Discovery sheds light on rare disease

October 20, 2005, vol. 34, no. 4
By Carol Thorbes



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Two Simon Fraser University molecular biologists have helped isolate the cause of a potentially fatal, rare disease with symptoms that are prevalent in the general population.

Working with scientists at the University of California, Davis in the United States, professor Michel Leroux and post-doctoral fellow Oliver Blacque have discovered what molecular defects in primary cilia likely cause Bardet-Biedl syndrome (BBS).

The team's groundbreaking findings, published in the July 28, 2005 issue of the journal, Nature, “makes the link between normal cilia function and health highly pertinent,” notes Leroux. “BBS patients suffer from an unusually large number of different ailments.” Obesity, blindness and kidney dysfunction are common illnesses that characterize BBS, a complex, hereditary disease that affects one in 160,000 people worldwide.

Primary cilia are solitary appendages, meaning there is one per cell. They enable cells to sense chemical and physical activities in their external environment.

Cilia are involved in seeing, smelling, hearing, touching, and moving fluid - for example, clearing mucous from the respiratory tract.

“Some proteins linked to cilia function are essential for life,” says Leroux. “On the other hand, partial loss of cilia function can cause blindness because specialized cilia are the primary light receptors in the eye.”

Having verified in previous research that BBS genes function in cilia, Leroux and his colleagues recently investigated what would happen if they disrupted or mutated BBS genes in C. elegans.

The tiny nematode has virtually the same genome as humans, but 30 times smaller. “Cilia act to sense the environment in C. elegans,” explains Leroux. “We used attractants to test and compare the ability of C. elegans with normal and mutated BBS genes to smell their environment. We found those lacking BBS gene function have a greatly reduced sense of smell.”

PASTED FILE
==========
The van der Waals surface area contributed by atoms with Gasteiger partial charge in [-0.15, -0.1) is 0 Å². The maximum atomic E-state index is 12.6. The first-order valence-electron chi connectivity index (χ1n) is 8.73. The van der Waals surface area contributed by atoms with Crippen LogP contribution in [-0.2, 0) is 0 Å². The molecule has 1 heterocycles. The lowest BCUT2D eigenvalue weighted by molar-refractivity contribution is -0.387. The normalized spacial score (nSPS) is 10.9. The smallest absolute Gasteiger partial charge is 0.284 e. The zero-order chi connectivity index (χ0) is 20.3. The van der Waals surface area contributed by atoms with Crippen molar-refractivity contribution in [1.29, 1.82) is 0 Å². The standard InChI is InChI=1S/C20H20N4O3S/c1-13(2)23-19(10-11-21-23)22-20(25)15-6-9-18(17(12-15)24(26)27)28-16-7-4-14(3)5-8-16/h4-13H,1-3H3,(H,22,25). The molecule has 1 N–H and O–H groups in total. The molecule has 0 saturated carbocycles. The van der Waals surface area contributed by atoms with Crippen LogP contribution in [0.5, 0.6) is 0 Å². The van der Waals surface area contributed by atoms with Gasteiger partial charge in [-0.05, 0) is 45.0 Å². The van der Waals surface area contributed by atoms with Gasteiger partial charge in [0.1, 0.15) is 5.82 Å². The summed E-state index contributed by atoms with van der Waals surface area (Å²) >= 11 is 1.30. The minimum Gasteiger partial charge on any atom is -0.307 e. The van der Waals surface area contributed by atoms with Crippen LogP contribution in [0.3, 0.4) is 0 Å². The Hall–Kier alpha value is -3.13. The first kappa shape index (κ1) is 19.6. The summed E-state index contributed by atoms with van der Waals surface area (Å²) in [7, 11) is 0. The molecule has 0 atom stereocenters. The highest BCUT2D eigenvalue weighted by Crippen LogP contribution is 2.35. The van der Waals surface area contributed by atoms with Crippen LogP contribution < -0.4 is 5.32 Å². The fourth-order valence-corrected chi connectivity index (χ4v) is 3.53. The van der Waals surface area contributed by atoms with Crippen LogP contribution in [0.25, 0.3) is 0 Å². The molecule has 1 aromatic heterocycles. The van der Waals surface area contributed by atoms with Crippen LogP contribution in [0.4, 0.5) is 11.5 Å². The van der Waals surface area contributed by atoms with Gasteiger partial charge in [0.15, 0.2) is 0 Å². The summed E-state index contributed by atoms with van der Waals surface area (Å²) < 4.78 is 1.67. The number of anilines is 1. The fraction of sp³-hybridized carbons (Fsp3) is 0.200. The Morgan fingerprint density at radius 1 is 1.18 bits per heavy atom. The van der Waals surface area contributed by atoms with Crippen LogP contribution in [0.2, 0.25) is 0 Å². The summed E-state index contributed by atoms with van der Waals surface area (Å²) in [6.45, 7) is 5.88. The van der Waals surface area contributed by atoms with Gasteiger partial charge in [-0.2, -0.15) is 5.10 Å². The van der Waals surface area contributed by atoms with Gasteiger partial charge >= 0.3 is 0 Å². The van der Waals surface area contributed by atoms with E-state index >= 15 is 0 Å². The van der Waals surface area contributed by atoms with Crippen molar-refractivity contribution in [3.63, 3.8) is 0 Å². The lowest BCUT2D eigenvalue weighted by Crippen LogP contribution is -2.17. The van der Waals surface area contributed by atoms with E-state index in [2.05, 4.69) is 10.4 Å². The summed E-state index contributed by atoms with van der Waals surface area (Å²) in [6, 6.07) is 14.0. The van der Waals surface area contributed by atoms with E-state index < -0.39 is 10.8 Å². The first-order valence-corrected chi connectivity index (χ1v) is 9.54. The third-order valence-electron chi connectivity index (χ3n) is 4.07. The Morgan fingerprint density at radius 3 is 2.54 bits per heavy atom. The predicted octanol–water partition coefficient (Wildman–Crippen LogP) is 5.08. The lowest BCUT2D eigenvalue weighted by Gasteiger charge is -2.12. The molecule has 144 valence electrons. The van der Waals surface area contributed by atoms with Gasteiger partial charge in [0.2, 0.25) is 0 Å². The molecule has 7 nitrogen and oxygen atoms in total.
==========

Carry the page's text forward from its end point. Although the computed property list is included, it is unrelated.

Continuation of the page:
This new research indicates that mutated BBS genes cause cilia to partially malfunction because a key role of these genes is to coordinate the function of molecular motors known as kinesins. Like train engines, kinesins move cargo - such as different cilia components - up to the tips of cilia.

The researchers are now investigating how malfunctioning cilia with defective BBS genes can affect the function of different cells or tissues. “Why BBS patients have a tendency to become obese, sometimes morbidly obese, is not known. One can hypothesize that cilia in some regions of the brain are involved in satiety control, and that their dysfunction would lead to abnormal food intake,” offers Leroux.

Without significant funding commitments from the Canadian Institutes of Health Research, the Michael Smith Foundation, the Heart and Stroke Foundation and National Institutes of Health, BBS research would not be this far along.

“While directed to a specific group, this research has the potential to benefit many,” points out Rod McInnes, scientific director of CIHR's institute of genetics.

A federal, health-related research funding agency, CIHR has contributed approximately $750,000 to Leroux's research so far.

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